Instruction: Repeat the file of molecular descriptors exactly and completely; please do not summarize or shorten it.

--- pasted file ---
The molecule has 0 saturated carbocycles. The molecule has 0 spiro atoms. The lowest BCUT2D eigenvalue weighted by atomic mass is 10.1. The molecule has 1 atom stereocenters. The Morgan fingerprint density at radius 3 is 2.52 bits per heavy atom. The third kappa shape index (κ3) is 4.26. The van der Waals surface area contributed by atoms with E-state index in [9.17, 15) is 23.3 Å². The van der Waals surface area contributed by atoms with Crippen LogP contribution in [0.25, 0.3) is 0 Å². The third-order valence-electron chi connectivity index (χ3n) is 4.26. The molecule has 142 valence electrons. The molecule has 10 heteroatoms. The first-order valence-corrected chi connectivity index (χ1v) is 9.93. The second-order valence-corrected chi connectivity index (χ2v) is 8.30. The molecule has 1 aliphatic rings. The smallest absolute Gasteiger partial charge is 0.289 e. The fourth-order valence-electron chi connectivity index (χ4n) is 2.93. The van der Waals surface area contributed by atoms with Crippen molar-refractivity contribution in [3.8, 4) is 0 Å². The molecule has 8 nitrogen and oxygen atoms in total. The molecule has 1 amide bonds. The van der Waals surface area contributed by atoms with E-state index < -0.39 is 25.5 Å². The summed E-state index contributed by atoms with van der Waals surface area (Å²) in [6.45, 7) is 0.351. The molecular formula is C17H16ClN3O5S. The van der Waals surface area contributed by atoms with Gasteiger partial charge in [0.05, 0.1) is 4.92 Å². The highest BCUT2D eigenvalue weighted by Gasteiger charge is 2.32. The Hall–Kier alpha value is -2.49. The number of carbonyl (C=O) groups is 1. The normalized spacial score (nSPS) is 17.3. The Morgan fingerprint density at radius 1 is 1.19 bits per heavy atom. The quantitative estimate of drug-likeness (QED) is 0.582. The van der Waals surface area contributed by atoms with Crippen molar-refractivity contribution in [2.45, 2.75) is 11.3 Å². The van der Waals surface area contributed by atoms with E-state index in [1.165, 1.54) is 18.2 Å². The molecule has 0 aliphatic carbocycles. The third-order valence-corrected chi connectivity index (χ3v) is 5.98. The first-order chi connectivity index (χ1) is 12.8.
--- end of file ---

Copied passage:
The molecule has 0 saturated carbocycles. The molecule has 0 spiro atoms. The lowest BCUT2D eigenvalue weighted by atomic mass is 10.1. The molecule has 1 atom stereocenters. The Morgan fingerprint density at radius 3 is 2.52 bits per heavy atom. The third kappa shape index (κ3) is 4.26. The van der Waals surface area contributed by atoms with E-state index in [9.17, 15) is 23.3 Å². The van der Waals surface area contributed by atoms with Crippen LogP contribution in [0.25, 0.3) is 0 Å². The third-order valence-electron chi connectivity index (χ3n) is 4.26. The molecule has 142 valence electrons. The molecule has 10 heteroatoms. The first-order valence-corrected chi connectivity index (χ1v) is 9.93. The second-order valence-corrected chi connectivity index (χ2v) is 8.30. The molecule has 1 aliphatic rings. The smallest absolute Gasteiger partial charge is 0.289 e. The fourth-order valence-electron chi connectivity index (χ4n) is 2.93. The van der Waals surface area contributed by atoms with Crippen molar-refractivity contribution in [3.8, 4) is 0 Å². The molecule has 8 nitrogen and oxygen atoms in total. The molecule has 1 amide bonds. The van der Waals surface area contributed by atoms with E-state index < -0.39 is 25.5 Å². The summed E-state index contributed by atoms with van der Waals surface area (Å²) in [6.45, 7) is 0.351. The molecular formula is C17H16ClN3O5S. The van der Waals surface area contributed by atoms with Gasteiger partial charge in [0.05, 0.1) is 4.92 Å². The highest BCUT2D eigenvalue weighted by Gasteiger charge is 2.32. The Hall–Kier alpha value is -2.49. The number of carbonyl (C=O) groups is 1. The normalized spacial score (nSPS) is 17.3. The Morgan fingerprint density at radius 1 is 1.19 bits per heavy atom. The quantitative estimate of drug-likeness (QED) is 0.582. The van der Waals surface area contributed by atoms with Crippen molar-refractivity contribution in [2.45, 2.75) is 11.3 Å². The van der Waals surface area contributed by atoms with E-state index in [1.165, 1.54) is 18.2 Å². The molecule has 0 aliphatic carbocycles. The third-order valence-corrected chi connectivity index (χ3v) is 5.98. The first-order chi connectivity index (χ1) is 12.8.